Data shows deceitful Android malware is on the rise: Take this one step to keep your phone safe

Android banking trojan
(Image credit: Getty Images/Feodora Chiosea)

Updated 5/29/24 at 6:11 p.m. ET with comment from Google representative.

This month, a banking trojan claiming to be an official Google Play Store update wrought havoc on Android users.

The Antidot Android Banking Trojan discovered by Cyble uses VNC (virtual network computing), keylogging, and overlay techniques to steal sensitive information and login credentials from unsuspecting Android owners.

The problem could have been avoided, though. But first, let's get into what happened when the deceptive malware collected bank information from Android users.

How does Antidot work?

Google Play Store app icon up close on phone display

(Image credit: How-To Geek)

As the Cyble report explains, the Antidot software functions using an accessibility feature and then establishes a connection with its command and control server. That server registers the device and identifies target applications. Using an overlay injection, the Antidot software sends a message claiming to be from Google which tells users to update the Google Play Store.

The Antidot software then logs keystrokes and transmits that information to the control server, allowing the trojan to steal sensitive information and login credentials. The software can also access text messages and control the camera and screen lock.

Because the Antidot download is prompted from a false popup message, the Antidot software is sideloaded rather than downloaded directly from the Play Store. This should indicate that the software isn't a legitimate Play Store update.

Other malicious applications are out there

While the Antidot Android Banking Trojan is sideloaded, it may not be the only malicious application targeting Android phones.

According to a new report by Zscaler ThreatLabz, "over 90 malicious applications (have been) uploaded to the Google Play store. These malware-infected applications have collectively garnered over 5.5 million installs."

So Android malware applications are potentially on the rise.

How to stop trojan applications

Google Play Protect

(Image credit: Google)

There is a way to protect yourself from malicious applications like the Antidot Android Banking Trojan.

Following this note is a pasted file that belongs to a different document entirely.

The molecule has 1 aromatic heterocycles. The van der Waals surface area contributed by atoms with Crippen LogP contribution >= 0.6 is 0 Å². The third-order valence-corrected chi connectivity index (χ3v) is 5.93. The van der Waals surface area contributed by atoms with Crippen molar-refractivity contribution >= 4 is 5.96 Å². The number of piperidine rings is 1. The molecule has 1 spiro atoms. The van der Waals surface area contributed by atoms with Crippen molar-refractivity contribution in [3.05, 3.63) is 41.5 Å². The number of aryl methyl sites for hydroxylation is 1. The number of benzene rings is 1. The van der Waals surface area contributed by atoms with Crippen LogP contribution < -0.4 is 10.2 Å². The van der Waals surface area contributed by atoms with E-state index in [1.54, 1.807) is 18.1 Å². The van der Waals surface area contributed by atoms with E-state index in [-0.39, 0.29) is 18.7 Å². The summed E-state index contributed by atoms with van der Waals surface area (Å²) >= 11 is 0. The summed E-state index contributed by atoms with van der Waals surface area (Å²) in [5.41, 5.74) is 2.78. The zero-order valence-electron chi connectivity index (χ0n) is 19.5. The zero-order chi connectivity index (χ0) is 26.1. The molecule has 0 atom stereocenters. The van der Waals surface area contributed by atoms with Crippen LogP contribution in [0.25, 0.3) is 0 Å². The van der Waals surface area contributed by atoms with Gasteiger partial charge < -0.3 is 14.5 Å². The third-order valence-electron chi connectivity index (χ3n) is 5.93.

A spokesperson for Google tells Dark Reading that Google Play Protect can protect against this kind of malware. "Android users are automatically protected against known versions of this malware by Google Play Protect, which is on by default on Android devices with Google Play Services. Google Play Protect can warn users or block apps known to exhibit malicious behavior, even when those apps come from sources outside of Play."

We reached out to Google for comment and a representative got back to us with the following statement regarding Google Play Protect:

Google logo on a white background
Comment from a Google representative

"Google Play Protect checks your apps and devices for malware and harmful behavior -- which would be inclusive of the behavior you listed. Google Play Protect scans 200 billion Android apps daily. Our security protections and machine learning algorithms learn from each app submitted to Google for review and we look at thousands of signals and compare app behavior. Google Play Protect is always improving with each identified app.... Google Play Protect also protects users by automatically removing and disabling apps known to contain this malware on Android devices with Google Play Services."

This suggests that Zscaler's 5.5 million installations figure may not be an accurate account, but Google would not confirm or deny that specific figure.

If you're worried you may have downloaded the Antidot Android Banking Trojan or a similarly malicious application, Google Play Protect rolled out a virus scan function in October. Play Protect's scans will protect against malware pushed to the Google Play store or sideloaded as an APK like the Antidot trojan.

Madeline Ricchiuto
Staff Writer

A former lab gremlin for Tom's Guide, Laptop Mag, Tom's Hardware, and Tech Radar; Madeline has escaped the labs to join Laptop Mag as a Staff Writer. With over a decade of experience writing about tech and gaming, she may actually know a thing or two. Sometimes. When she isn't writing about the latest laptops and AI software, Madeline likes to throw herself into the ocean as a PADI scuba diving instructor and underwater photography enthusiast.